Crossed Off the Bucket List: San Francisco’s Bi-Rite Creamery

Many obsessive ice-cream hobbyists will tell you that they have a “bucket list,” or list of ice cream shops they’d like to visit during their lifetime. I don’t exactly have a bucket list (I want to try them all!), but there are some iconic ice cream shops that I dream of visiting. These include Jeni’s Splendid Ice Cream’s original location in Columbus, Ohio, Salt & Straw in Portland, Oregon, the Penn State Creamery (where you can take a 7 day ice-cream science course), and a handful of others. Up until last month, Bi-Rite Creamery in San Francisco was high on that list.

Bi-Rite Creamery started out as a local neighborhood favorite in San Francisco’s Mission District, but it has gained national notoriety in recent years. Heck, one of the owners has even appeared on the Martha Stewart Show! The Creamery opened in 2006 as part of the Bi-Rite Market, a historic family-owned business across the street, and quickly took off. Co-owners Kris Hoogerhyde and Anne Walker share a commitment to locally grown and organic ingredients, and their ice creams are made by hand in small batches. They were two of the pioneers of the “locally sourced” movement that’s so popular among the trendy ice cream shops today

I finally got my chance to visit Bi-Rite Creamy during a recent work trip to San Francisco. I arrived a day early so I could grab dinner with a college roommate who lives in the Bay Area. Because of the time difference, I arrived in San Francisco with plenty of time to kill before dinner. It was a abnormally warm, summery day in San Francisco and ice cream sounded like a great way to cool off.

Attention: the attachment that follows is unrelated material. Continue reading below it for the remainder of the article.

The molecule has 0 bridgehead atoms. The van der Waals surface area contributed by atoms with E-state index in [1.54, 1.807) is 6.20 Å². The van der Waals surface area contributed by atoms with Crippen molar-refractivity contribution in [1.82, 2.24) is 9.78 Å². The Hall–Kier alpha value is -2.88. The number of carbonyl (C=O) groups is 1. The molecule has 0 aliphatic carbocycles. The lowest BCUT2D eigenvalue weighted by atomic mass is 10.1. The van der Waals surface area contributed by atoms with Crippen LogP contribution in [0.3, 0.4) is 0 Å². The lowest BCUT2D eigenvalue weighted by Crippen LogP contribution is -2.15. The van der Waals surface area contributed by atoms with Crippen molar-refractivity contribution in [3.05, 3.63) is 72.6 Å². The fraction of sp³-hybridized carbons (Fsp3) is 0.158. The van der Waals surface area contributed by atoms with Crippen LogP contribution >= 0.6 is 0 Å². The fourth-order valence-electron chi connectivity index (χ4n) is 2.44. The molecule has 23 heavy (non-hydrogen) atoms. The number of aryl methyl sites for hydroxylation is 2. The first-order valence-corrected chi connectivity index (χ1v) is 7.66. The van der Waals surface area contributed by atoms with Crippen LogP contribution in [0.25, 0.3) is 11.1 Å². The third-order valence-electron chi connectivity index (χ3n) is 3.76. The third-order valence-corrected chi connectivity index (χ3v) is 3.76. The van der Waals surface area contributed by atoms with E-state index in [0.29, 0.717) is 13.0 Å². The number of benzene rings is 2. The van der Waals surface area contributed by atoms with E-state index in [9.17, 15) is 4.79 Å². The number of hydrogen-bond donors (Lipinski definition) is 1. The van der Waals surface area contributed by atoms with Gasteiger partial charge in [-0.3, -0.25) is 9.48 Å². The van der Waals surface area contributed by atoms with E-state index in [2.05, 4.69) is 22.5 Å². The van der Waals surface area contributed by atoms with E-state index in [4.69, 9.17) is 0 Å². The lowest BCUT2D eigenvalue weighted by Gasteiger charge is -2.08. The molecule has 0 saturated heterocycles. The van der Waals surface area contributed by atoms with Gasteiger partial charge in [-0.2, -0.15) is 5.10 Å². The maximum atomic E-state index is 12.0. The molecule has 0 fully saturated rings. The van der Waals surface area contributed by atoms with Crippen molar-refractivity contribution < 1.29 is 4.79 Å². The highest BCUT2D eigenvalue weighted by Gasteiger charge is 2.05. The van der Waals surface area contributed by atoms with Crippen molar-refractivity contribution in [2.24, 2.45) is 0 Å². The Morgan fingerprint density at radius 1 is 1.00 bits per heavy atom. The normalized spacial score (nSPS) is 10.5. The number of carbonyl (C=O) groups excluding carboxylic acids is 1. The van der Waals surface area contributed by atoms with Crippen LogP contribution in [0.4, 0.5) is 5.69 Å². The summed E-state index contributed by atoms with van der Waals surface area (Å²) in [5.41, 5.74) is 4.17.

The Mission District was quick BART ride from my hotel on Union Square. The neighborhood was particularly busy this Sunday afternoon, and the people watching entertained me on the short walk to Bi-Rite Creamery. I knew that I was getting close when I passed the Bi-Rite Market, which looked smaller than I’d anticipated but so packed with shoppers that I didn’t dare venture inside.

I spotted the waiting line before I saw the Bi-Rite Creamery itself. For 3:30pm on a winter afternoon, this line was seriously impressive. Okay, it was 80 degrees out, but still! line at bi-riteLuckily, the line moved fairly quickly and I soon found myself inside. IMG_7139On any given day, there are well over a dozen flavors available at Bi-Rite. Some are staples of the menu, like Vanilla and Chocolate but also their famous Salted Caramel, Honey Lavender, and Balsamic Strawberry flavors. Whereas the Orange Cardamom, Earl Grey, and Maple Walnut were late-winter specials.

IMG_7141I had a difficult time picking flavors; the Roasted Banana with fudge swirl was very tempting. And if I didn’t have to avoid gluten, I would have definitely tried the infamous Ricanelas (cinnamon ice cream with snickerdoodle cookie pieces). In the end, I decided on the seasonal Crème Brûlée and the vegan Chocolate Coconut ice cream (made with local TCHO chocolate). Because so many people in my life are lactose-intolerant or vegan, I pay attention to non-dairy options. This one looked too good to pass up.